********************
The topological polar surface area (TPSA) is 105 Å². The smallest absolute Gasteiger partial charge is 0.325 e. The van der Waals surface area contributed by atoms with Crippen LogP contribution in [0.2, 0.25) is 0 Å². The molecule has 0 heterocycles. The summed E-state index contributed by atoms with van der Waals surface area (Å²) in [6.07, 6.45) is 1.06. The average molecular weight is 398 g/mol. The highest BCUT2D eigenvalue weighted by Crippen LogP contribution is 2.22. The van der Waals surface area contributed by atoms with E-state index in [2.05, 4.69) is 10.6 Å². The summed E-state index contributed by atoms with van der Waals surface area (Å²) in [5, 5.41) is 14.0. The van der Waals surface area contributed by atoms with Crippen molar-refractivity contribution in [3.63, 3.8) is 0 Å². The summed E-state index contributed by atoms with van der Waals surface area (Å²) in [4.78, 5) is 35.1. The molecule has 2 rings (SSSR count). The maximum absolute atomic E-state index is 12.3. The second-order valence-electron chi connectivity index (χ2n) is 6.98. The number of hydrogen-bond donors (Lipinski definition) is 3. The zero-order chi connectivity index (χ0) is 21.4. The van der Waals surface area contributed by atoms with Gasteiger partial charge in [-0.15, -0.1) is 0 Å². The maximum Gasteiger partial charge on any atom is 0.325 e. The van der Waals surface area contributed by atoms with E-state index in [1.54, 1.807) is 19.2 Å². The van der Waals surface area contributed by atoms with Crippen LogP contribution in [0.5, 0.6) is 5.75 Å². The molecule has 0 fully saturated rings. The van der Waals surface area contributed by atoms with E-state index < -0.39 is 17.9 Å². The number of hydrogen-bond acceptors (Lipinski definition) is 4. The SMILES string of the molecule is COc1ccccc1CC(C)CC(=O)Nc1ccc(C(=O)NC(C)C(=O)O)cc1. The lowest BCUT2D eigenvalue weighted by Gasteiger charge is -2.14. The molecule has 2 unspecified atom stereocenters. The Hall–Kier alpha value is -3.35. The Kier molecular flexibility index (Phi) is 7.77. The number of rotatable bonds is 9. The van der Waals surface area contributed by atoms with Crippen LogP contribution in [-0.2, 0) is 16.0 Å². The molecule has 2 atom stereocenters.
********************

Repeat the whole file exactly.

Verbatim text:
The topological polar surface area (TPSA) is 105 Å². The smallest absolute Gasteiger partial charge is 0.325 e. The van der Waals surface area contributed by atoms with Crippen LogP contribution in [0.2, 0.25) is 0 Å². The molecule has 0 heterocycles. The summed E-state index contributed by atoms with van der Waals surface area (Å²) in [6.07, 6.45) is 1.06. The average molecular weight is 398 g/mol. The highest BCUT2D eigenvalue weighted by Crippen LogP contribution is 2.22. The van der Waals surface area contributed by atoms with E-state index in [2.05, 4.69) is 10.6 Å². The summed E-state index contributed by atoms with van der Waals surface area (Å²) in [5, 5.41) is 14.0. The van der Waals surface area contributed by atoms with Crippen molar-refractivity contribution in [3.63, 3.8) is 0 Å². The summed E-state index contributed by atoms with van der Waals surface area (Å²) in [4.78, 5) is 35.1. The molecule has 2 rings (SSSR count). The maximum absolute atomic E-state index is 12.3. The second-order valence-electron chi connectivity index (χ2n) is 6.98. The number of hydrogen-bond donors (Lipinski definition) is 3. The zero-order chi connectivity index (χ0) is 21.4. The van der Waals surface area contributed by atoms with Gasteiger partial charge in [-0.15, -0.1) is 0 Å². The maximum Gasteiger partial charge on any atom is 0.325 e. The van der Waals surface area contributed by atoms with E-state index in [1.54, 1.807) is 19.2 Å². The van der Waals surface area contributed by atoms with Crippen LogP contribution in [0.5, 0.6) is 5.75 Å². The molecule has 0 fully saturated rings. The van der Waals surface area contributed by atoms with E-state index < -0.39 is 17.9 Å². The number of hydrogen-bond acceptors (Lipinski definition) is 4. The SMILES string of the molecule is COc1ccccc1CC(C)CC(=O)Nc1ccc(C(=O)NC(C)C(=O)O)cc1. The lowest BCUT2D eigenvalue weighted by Gasteiger charge is -2.14. The molecule has 2 unspecified atom stereocenters. The Hall–Kier alpha value is -3.35. The Kier molecular flexibility index (Phi) is 7.77. The number of rotatable bonds is 9. The van der Waals surface area contributed by atoms with Crippen LogP contribution in [-0.2, 0) is 16.0 Å². The molecule has 2 atom stereocenters.